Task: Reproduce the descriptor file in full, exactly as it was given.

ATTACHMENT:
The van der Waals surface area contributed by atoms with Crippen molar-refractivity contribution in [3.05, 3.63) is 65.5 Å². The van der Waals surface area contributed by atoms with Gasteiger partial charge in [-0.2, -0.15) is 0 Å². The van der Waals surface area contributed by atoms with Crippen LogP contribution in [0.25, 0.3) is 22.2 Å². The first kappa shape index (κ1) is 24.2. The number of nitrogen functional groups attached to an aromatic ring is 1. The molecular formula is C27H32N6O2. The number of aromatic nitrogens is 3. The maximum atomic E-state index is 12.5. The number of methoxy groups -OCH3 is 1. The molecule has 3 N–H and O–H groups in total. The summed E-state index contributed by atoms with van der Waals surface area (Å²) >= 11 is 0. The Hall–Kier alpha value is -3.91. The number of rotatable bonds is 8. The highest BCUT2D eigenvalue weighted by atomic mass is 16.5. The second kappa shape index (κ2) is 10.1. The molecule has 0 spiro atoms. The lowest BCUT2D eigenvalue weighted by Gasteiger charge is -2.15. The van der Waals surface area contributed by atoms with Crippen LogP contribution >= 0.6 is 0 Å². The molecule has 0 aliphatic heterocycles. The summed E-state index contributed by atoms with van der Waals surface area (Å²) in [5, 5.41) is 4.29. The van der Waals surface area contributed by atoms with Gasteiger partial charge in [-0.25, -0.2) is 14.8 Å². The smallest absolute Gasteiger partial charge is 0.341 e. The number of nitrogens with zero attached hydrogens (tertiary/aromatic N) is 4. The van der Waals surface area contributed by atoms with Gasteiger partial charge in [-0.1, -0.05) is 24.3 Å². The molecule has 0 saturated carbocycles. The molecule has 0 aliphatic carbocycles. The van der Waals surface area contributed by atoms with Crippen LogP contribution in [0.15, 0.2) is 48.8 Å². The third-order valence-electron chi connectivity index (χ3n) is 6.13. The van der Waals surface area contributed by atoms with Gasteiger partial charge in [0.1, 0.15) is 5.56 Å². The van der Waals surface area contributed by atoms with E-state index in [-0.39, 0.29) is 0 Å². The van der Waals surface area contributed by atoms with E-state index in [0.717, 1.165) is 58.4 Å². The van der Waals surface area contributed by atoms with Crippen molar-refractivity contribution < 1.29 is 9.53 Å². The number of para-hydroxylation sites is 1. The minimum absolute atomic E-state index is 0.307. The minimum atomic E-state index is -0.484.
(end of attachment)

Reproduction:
The van der Waals surface area contributed by atoms with Crippen molar-refractivity contribution in [3.05, 3.63) is 65.5 Å². The van der Waals surface area contributed by atoms with Gasteiger partial charge in [-0.2, -0.15) is 0 Å². The van der Waals surface area contributed by atoms with Crippen LogP contribution in [0.25, 0.3) is 22.2 Å². The first kappa shape index (κ1) is 24.2. The number of nitrogen functional groups attached to an aromatic ring is 1. The molecular formula is C27H32N6O2. The number of aromatic nitrogens is 3. The maximum atomic E-state index is 12.5. The number of methoxy groups -OCH3 is 1. The molecule has 3 N–H and O–H groups in total. The summed E-state index contributed by atoms with van der Waals surface area (Å²) >= 11 is 0. The Hall–Kier alpha value is -3.91. The number of rotatable bonds is 8. The highest BCUT2D eigenvalue weighted by atomic mass is 16.5. The second kappa shape index (κ2) is 10.1. The molecule has 0 spiro atoms. The lowest BCUT2D eigenvalue weighted by Gasteiger charge is -2.15. The van der Waals surface area contributed by atoms with Crippen LogP contribution >= 0.6 is 0 Å². The molecule has 0 aliphatic heterocycles. The summed E-state index contributed by atoms with van der Waals surface area (Å²) in [5, 5.41) is 4.29. The van der Waals surface area contributed by atoms with Gasteiger partial charge in [-0.25, -0.2) is 14.8 Å². The smallest absolute Gasteiger partial charge is 0.341 e. The number of nitrogens with zero attached hydrogens (tertiary/aromatic N) is 4. The van der Waals surface area contributed by atoms with Gasteiger partial charge in [-0.1, -0.05) is 24.3 Å². The molecule has 0 saturated carbocycles. The molecule has 0 aliphatic carbocycles. The van der Waals surface area contributed by atoms with Crippen LogP contribution in [0.15, 0.2) is 48.8 Å². The third-order valence-electron chi connectivity index (χ3n) is 6.13. The van der Waals surface area contributed by atoms with Gasteiger partial charge in [0.1, 0.15) is 5.56 Å². The van der Waals surface area contributed by atoms with E-state index in [-0.39, 0.29) is 0 Å². The van der Waals surface area contributed by atoms with E-state index in [0.717, 1.165) is 58.4 Å². The van der Waals surface area contributed by atoms with Crippen molar-refractivity contribution < 1.29 is 9.53 Å². The number of para-hydroxylation sites is 1. The minimum absolute atomic E-state index is 0.307. The minimum atomic E-state index is -0.484.